Today is World ME Day, this year it falls on the 12th May. This is quite a significant day, it is also the day of Florence Nightingale’s birthday. Why is this significant?
What is ME?
For many years ME (Myalgic Encephalomyelitis) was known as Chronic Fatigue Syndrome (CFS) and there has been much debate on the title, but there is no such debate on the debilitating effects of this long-term illness. ME/CFS, as it is now known, has been classified as a neurological disease and is associated with severe fatigue, which is often exacerbated after minor physical, mental and/or emotional effort – ‘post exertional malaise’.
“People don’t believe you when you tell them that you are ill, so you keep quiet, even when I had been admitted to hospital, as medics can often turn on you in contempt at the mention of ME.” – Carol Monaghan, UK MP, Hansard, 24 Jan 2018
So why is 12th May significant? Well, it is documented that Florence Nightingale, despite her many achievements, experienced severe bouts of fatigue and other symptoms that closely resembled ME/CFS.
ME/CFS can affect anyone and often occurs between the ages of 20 and 40. As well as fatigue, there are many other associated symptoms such as short-term memory problems, muscle pain, depression, anxiety, mood swings, headaches and sensitivity to light and noise.
All of the above symptoms can make it difficult to perform everyday tasks and even reading and watching TV can be affected. People with ME/CFS often talk about experiencing “brain-fog” – the inability to think clearly.
Because of the similar presentation of symptoms, other central immunological and neurological diseases are grouped together, including Fibromyalgia, Gulf War Syndrome and Multiple Chemical Sensitivity.
What causes ME/CFS?
There can be many factors that lead to ME/CFS, however, many patients can identify a trigger that changed their lives and signalled the start of the illness.
Following the outbreak of COVID-19, we are now seeing a condition known as Long COVID and many of those diagnosed have developed ME/CFS. It is important to recognise that conventional rehabilitation methods are not the best treatment recommendation and a different approach needs to be considered.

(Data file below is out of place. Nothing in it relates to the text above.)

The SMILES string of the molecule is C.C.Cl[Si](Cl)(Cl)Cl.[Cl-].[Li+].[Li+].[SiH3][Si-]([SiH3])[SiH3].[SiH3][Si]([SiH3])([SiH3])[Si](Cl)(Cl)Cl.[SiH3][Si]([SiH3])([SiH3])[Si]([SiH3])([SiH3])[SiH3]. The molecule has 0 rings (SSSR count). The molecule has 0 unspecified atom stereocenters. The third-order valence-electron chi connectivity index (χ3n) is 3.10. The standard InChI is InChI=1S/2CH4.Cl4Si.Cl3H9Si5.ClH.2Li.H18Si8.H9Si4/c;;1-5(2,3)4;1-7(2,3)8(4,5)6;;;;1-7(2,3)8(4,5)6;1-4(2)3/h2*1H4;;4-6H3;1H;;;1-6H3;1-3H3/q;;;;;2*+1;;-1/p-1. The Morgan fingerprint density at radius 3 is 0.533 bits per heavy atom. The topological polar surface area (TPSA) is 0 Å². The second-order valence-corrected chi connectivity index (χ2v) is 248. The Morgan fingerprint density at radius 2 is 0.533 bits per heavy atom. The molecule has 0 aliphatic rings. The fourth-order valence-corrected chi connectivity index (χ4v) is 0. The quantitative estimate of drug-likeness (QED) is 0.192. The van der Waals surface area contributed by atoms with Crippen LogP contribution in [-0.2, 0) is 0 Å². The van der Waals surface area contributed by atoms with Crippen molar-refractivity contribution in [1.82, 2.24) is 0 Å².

How Can Physiotherapy Help?
People with ME/CFS often struggle with everyday activities and their goals should be considered based on their needs. Physiotherapists can help people to achieve their goals and help them understand how to deal with the peaks and troughs they may experience.
- The goal is energy conservation to optimise function. The key is to work with their energy limitations to avoid triggering post-exertional malaise
- Help to develop a plan where goals are written so that progress can be monitored, every small achievement is a big step towards independence
- Advice on how best to exercise, no need to warm up, the key is to conserve energy. The main priority should always focus on function – getting through the day’s tasks is far more important than measuring how far a person can walk on a treadmill
- Teaching a patient how to breathe and cope with shortness of breath and periods of anxiety
- Suggesting aids and equipment that can make everyday tasks more manageable, such as the use of kitchen adaptations, shower chairs, reaching devices, or an ergonomic assessment of their workspace.
“Fatigue is what we experience, but it is what a match is to an atomic bomb”. – Laura Hillenbrand, author of Seabiscuit and Unbroken, An Author Escapes From Chronic Fatigue Syndrome, NYT, 4 Feb, 2011
What You Can Do?
Wear a blue ribbon to show your support and post on social media using the hashtag #LearnFromME.
Raising awareness of ME/CFS will reduce the stigma that people often encounter. Get fully informed so that you can contribute by reading more about ME/CFS on our Physiopedia page. As well as rehabilitation advice, you will learn more about the symptoms of ME/CFS, how it is diagnosed and the treatments that are available.